We went on a short trip this afternoon to Wilton Way in order to call in on Momosan. They had an exhibition in the window of the work of a young Japanese potter called Yuta Segawa, who has previously shown in Tokyo in an exhibition called FUCK THE BAUHAUS. I’m not sure what to make of this, but admired the display:-
I was walking along the back route to the canal and thought that I would have a look at the Novo Cemetery, one of the best and most dramatic of the East London Jewish cemeteries, when I remembered that there is a fourth which I have never seen and is only available by appointment. I managed to penetrate Queen Mary (I don’t recommend it as I may well have been trespassing) and discovered behind some student accommodation what remains of the oldest Jewish cemetery in the country, opened in 1657, only a year following the establishment of a Spanish and Portuguese congregation under the name of Sha’ar Hashamayim, ‘the Gate of Heaven’. It was on the site of the garden and orchard of a pub called The Soldiers Tenement. Not much to see, but the atmosphere of Cromwellian liberalism:-
You might not guess it from this morning’s Financial Times, but Stepney Green is actually quite green. So, on my Saturday morning walk to buy goose eggs from Marsh Produce who have a stall in Stepney City Farm, I took photographs of the walk down the side of the Green:-
And the chickens:-
I have been writing – or at least thinking about – a talk I am giving to the Art Fund in July and was remembering that East London is not quite my first book of photographs because in 1976 I did the photographs for a book about Tunbridge Wells by Terence Davis, a friend and author of books about John Nash. He and his partner, Nicolas van den Branden, had a small cottage in fields near Wadhurst, to which Terence had added a grand gothick library, and he asked me whilst I was still an undergraduate if I would take photographs for the book he was writing. I enjoyed it immensely, but can’t help noticing that the photographs are a bit blurry and that the lens of the enlarger was covered in hairs and grit:-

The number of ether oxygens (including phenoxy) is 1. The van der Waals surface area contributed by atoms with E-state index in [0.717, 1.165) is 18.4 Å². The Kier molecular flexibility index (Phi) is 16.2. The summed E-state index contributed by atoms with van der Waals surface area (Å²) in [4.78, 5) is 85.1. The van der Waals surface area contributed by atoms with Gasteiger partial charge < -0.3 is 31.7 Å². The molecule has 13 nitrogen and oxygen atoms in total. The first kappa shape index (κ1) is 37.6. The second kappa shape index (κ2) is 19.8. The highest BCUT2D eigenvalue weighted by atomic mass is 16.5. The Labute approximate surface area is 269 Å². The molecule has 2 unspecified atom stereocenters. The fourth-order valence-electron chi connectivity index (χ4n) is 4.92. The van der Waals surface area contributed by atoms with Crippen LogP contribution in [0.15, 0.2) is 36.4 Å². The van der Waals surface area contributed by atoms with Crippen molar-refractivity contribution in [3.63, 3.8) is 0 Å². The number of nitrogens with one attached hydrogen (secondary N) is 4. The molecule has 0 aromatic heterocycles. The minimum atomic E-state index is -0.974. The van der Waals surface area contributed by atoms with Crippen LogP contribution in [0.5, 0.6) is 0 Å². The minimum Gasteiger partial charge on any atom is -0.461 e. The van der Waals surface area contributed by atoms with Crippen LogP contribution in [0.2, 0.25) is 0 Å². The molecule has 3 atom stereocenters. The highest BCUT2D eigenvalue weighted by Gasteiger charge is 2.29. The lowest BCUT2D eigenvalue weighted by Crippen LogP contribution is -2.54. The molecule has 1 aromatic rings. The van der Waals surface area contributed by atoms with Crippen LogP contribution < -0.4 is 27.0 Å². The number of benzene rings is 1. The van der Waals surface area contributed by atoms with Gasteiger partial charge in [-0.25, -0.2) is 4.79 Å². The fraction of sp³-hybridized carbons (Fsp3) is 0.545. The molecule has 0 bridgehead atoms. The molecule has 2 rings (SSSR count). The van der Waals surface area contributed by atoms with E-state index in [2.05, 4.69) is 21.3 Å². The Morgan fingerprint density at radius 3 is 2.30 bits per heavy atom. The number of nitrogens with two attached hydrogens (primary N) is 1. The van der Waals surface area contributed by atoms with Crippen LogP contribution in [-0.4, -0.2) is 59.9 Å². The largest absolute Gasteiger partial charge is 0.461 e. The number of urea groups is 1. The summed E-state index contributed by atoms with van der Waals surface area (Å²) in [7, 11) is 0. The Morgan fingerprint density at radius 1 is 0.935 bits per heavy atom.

I went out first thing this morning to the new local branch of Sainsbury’s to buy a copy of the Weekend FT to check that the article I’ve written about Stepney Green has appeared in the colour magazine. It has (p.27). I found it harder than expected to write a longer piece (well, it’s not that long), having got used to the blissful superficiality of a blog entry. And it’s odd to see it illustrated with someone else’s photographs, including a basketball game in Bethnal Green Library Park and a brown and white sheep in the local farm. You can spare yourself £3.80 by reading it online (just google Saumarez Smith Stepney Green).
Edmund de Waal gave the biennual Leo Baeck Lecture this evening at Queen Mary on the subject of ‘On the Eve of Departure: Art and Exile’. He must have talked about the background to the writing of The Hare with Amber Eyes a hundred times, if not a thousand (it was published in 2010), but he still managed to invest the circumstances of his family history with extraordinarily vivid immediacy, as if he was only just telling the story for the first time of Charles Ephrussi in 81, rue de Monceau, Viktor von Ephrussi, his scholarly great grandfather, his grandmother Elisabeth who only died in 1991, his great uncle Ignace, who left Vienna to become a fashion designer, and Victor de Waal, his wonderful father who was chaplain of King’s and Dean of Canterbury. Maybe talking to a scholarly Jewish audience gave the narrative a different edge, because, although his father had apparently suppressed his Jewish upbringing, Edmund said that a visit to the Leo Baeck library reminded him of his upbringing. It was a tour de force.
I don’t normally do restaurant recommendations on my blog (unless they’re in Anglesey), but last night we were booked in to the Waterloo Bar and Kitchen next door to the Old Vic, which turned out not to have disabled access. So, after two beefy waiters failed to lift the wheelchair, we retreated to La Barca on the other side of the road. We had the nicest and most delicious meal and the warmest possible welcome, so this is a way of conveying our gratitude.